Academic journal article Rural Educator

Describing Connections between Science Content and Future Careers: Implementing Texas Curriculum for Rural At-Risk High School Students Using Purposefully-Designed Field Trips

Academic journal article Rural Educator

Describing Connections between Science Content and Future Careers: Implementing Texas Curriculum for Rural At-Risk High School Students Using Purposefully-Designed Field Trips

Article excerpt

The state of Texas has an 'essential knowledge ' component in some high school science courses indicating that students be able to describe connections between academic science content and future jobs or training through effective exposure to course content. The participants in this study were from a small rural high school in central Texas. Each was labeled as 'at-risk ' and self-identified an inability to describe those types of connections after earning credit in more than one science course with that 'essential knowledge ' component. A career-focused field trip to a local vocational/technology training center was designed to address that particular deficit. This study followed a narrative multiple-case case study design. Data included school records, surveys, individual and focus group interviews, and field notes from observations during the field trip. The effectiveness of the field trip was evident as each participant was able to describe connections immediately following the excursion.

Keywords: Field trips; At-risk students; Narratives; Science pedagogy; Consequences of high-stakes testing.

Universally students often lament that academic content bears little meaning to their experience (Bialeschki, 2007; Hardre, Crowson, Debacker, & White, 2007). Comments such as, Why do I have to learn that? or, When will I ever use this? resound in every classroom and in every discipline whether adolescents are engaged and participating or bored and frustrated. A good part of their vocalizing is likely peer-driven, normal and expected. However, some students actually realize very little connection between academic content and their lives or their futures (Hardre, 2007). For these students, school is simply a location and series of activities that consume seven or more hours of the day. In content areas where abstraction and analysis are necessary, such as higher mathematics and sciences, this disconnect can present particular frustrations for many adolescent students (Scarce, 1997; KoIb, 1984). The purpose of this study was to determine the efficacy of a purposefully designed field trip experienced by 12th grade students from a small, rural central Texas high school. Because there is also a chronic lack of research dealing with issues predominant in rural schools and their students, this project offered an opportunity to increase the knowledge base on engagement of rural students with academic content (Hardre et al., 2007). Having taught in rural schools for over twenty years, this research was personally significant as I continue to advocate for the inclusion of field trips across the curriculum, but most particularly with my academic content - high school science.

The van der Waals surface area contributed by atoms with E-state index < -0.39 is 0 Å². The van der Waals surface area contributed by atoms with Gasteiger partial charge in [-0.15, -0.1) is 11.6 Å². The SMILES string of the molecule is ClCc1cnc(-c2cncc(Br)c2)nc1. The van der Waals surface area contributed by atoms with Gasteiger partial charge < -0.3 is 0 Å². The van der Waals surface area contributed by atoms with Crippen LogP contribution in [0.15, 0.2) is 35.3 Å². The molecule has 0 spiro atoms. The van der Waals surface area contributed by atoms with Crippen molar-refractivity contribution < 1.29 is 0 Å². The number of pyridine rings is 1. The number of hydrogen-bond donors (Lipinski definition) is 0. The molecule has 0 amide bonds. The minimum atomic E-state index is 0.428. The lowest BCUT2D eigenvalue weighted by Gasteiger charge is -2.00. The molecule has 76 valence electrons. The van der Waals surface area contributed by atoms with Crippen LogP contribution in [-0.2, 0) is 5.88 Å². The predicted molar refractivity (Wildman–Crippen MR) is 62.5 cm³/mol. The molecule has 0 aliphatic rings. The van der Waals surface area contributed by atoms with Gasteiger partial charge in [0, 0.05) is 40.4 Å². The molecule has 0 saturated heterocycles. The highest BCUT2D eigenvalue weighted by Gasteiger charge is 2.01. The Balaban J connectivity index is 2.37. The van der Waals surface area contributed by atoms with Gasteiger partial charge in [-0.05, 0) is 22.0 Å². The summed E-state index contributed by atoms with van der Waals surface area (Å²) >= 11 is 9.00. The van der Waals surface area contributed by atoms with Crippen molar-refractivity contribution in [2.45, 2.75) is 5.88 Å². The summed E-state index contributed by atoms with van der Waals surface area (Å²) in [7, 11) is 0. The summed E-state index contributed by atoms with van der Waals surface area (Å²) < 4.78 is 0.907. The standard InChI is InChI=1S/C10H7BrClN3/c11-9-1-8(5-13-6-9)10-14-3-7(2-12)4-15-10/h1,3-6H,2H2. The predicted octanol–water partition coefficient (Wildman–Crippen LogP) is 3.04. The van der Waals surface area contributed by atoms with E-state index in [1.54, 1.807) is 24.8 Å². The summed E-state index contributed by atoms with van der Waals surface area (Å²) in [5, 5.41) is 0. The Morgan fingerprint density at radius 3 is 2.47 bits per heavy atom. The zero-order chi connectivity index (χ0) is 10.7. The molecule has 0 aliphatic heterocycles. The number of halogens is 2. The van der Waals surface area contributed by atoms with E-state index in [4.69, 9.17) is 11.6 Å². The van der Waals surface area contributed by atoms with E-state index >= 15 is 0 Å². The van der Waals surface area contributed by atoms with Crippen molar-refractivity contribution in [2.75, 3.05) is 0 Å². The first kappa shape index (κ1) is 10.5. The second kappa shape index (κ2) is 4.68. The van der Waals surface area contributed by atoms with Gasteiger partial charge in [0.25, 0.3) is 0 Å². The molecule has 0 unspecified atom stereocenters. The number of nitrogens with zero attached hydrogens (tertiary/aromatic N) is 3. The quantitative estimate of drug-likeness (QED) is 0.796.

Field trips represent one pedagogical option teachers can employ for specific curricular outcomes. At its very basic level, a field trip provides students with something other than the mind-numbing day-today routines in the classroom and may provide a unique experience to construct or reinforce meanings and connections (Roberts, 2006). Such excursions help students recognize the need for learning to read and write, as well as to understand the concepts introduced in the classroom by exposing students to a world greater than the one they inhabit from day-today and the career possibilities in that larger context (Carroll, 2007). In this study, a field trip was designed to introduce students to several vocational training programs that build upon science instruction they should have experienced in their rural high school classes but that was identified as problematic or missing.

Texas Science Curriculum

The State Board of Education (SBOE) of Texas adopts and approves the complete curriculum presented in grades K-12 for all public schools across the state. The content within each subject is referred to as the Texas Essential Knowledge and Skills or TEKS. Recent revisions (Texas Education Agency, 2009b) in the state's curriculum have changed and increased the requirements for high school graduation; the revisions were immediately implemented upon adoption, affecting the 9'h grade students entering that fall. …

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